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@BrentOzar BrentOzar released this Oct 24, 2019

This is a pretty doggone big release. There are a lot of improvements to sp_BlitzFirst, sp_BlitzCache, and sp_BlitzWho to prepare for a new release of the First Responder Kit Power BI Dashboard. If you're using that today, I would strongly recommend updating to this new version of the FRK scripts - they fix a ton of bugs and start collecting data in a way that will make joins easier.

Breaking change: if you're logging the data to tables, there's a new JoinKey computed column added to all of the views, and to the BlitzCache, BlitzFirst, and BlitzWho tables to make Power BI Desktop joins easier. These columns will automatically be added by sp_BlitzFirst & friends when you upgrade, but if you're doing any kind of ETL to put all of the Blitz% tables in one central location, you may need to add this column to your central location's tables (and make sure you're not doing SELECT * to ETL the data around.) For questions, feel free to hop into the #FirstResponderKit Slack channel. I'm out on vacation starting Sunday, but I'll stick my head in there from time to time.

To get the new version:

Consultant Toolkit Changes

Updated the First Responder Kit with this month's script updates, plus:
  • Fix: the Plans CPU ByHash tab wasn't populating if the server didn't have sp_BlitzCache installed.

sp_Blitz Changes

  • Fix: new @SkipBlockingChecks parameter defaults to 1. There's a known bug in sys.dm_db_persisted_sku_features, which caused sp_Blitz to be blocked during columnstore index creation. I don't expect Microsoft to fix that one quickly, so we just skip that check by default to be safe. (#2130)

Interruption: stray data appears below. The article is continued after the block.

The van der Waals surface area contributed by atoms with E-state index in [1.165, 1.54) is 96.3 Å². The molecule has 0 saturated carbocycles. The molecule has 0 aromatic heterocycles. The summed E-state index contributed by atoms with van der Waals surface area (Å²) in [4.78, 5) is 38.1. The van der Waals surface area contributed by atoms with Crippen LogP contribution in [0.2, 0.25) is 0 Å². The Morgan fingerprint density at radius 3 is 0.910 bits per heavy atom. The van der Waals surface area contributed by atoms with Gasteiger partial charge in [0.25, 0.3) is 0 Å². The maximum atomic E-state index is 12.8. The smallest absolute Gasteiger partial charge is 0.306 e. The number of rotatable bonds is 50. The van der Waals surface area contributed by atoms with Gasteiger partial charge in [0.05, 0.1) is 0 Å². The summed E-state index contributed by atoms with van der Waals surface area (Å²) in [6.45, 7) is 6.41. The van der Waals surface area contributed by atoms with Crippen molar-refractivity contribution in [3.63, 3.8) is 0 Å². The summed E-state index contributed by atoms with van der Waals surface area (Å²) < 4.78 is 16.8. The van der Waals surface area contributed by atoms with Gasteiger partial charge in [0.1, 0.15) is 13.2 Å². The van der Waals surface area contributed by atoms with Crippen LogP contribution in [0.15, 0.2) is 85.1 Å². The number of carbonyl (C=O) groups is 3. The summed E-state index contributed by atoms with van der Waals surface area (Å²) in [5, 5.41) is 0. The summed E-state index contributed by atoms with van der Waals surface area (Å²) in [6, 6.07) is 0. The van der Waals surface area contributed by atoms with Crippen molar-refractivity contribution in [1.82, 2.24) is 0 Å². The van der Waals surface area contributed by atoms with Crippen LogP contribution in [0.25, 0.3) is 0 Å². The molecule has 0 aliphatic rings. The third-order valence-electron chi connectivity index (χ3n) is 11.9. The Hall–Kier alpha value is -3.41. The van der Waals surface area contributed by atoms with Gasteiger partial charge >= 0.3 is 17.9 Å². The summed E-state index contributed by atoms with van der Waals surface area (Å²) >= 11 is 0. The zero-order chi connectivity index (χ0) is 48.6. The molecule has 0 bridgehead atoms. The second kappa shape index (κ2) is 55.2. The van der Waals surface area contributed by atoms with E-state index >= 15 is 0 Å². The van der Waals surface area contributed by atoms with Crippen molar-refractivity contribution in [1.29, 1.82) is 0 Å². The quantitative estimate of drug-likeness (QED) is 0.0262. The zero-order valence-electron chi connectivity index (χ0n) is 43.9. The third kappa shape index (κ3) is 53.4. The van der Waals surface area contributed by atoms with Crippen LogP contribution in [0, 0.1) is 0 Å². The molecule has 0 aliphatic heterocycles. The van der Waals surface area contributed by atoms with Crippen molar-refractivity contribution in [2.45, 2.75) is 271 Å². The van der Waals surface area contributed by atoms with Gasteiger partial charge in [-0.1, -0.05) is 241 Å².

• Fix: if you stored your database files on a UNC path (\\) and wrote your backups on one too, sp_Blitz no longer reports that you're storing backups in the same place as your databases. (#2141)
  • Fix: some heaps with 0 reads were reported as being actively used. (#2149, thanks Razvan Socol.)

sp_BlitzCache Changes

  • Improvement: @SortOrder = 'query hash' now takes a second sort order in a comma-delimited list, like @SortOrder = 'query hash, reads' to find the queries with multiple cached plans, sorted by most reads. (#2156)
  • Improvement: adds JoinKey computed column (ServerName + CheckDate) to output table to make Power BI Desktop joins easier. (#2162)
  • Fix: when called by sp_BlitzFirst, the CheckDates in the output table now match the exact same dates/times as sp_BlitzFirst's output tables (even though it's not exactly when sp_BlitzCache is running.) This enables joins in the Power BI Dashboard since we're filtering by dates/times. This used to work back when we only called sp_BlitzCache with a single sort order, based on your top wait type, but once I switched to @SortOrder = 'all', it stopped working. (#2159)
  • Fix: when @SortOrder = 'all', @MinutesBack was being ignored. This is especially important for folks who use the Power BI Dashboard because with the default Agent job step, this would have resulted in way too much stuff showing up in the plan cache reports, instead of only showing things that executed in the last 15 minutes. (#2168, thanks Matt Rushton.)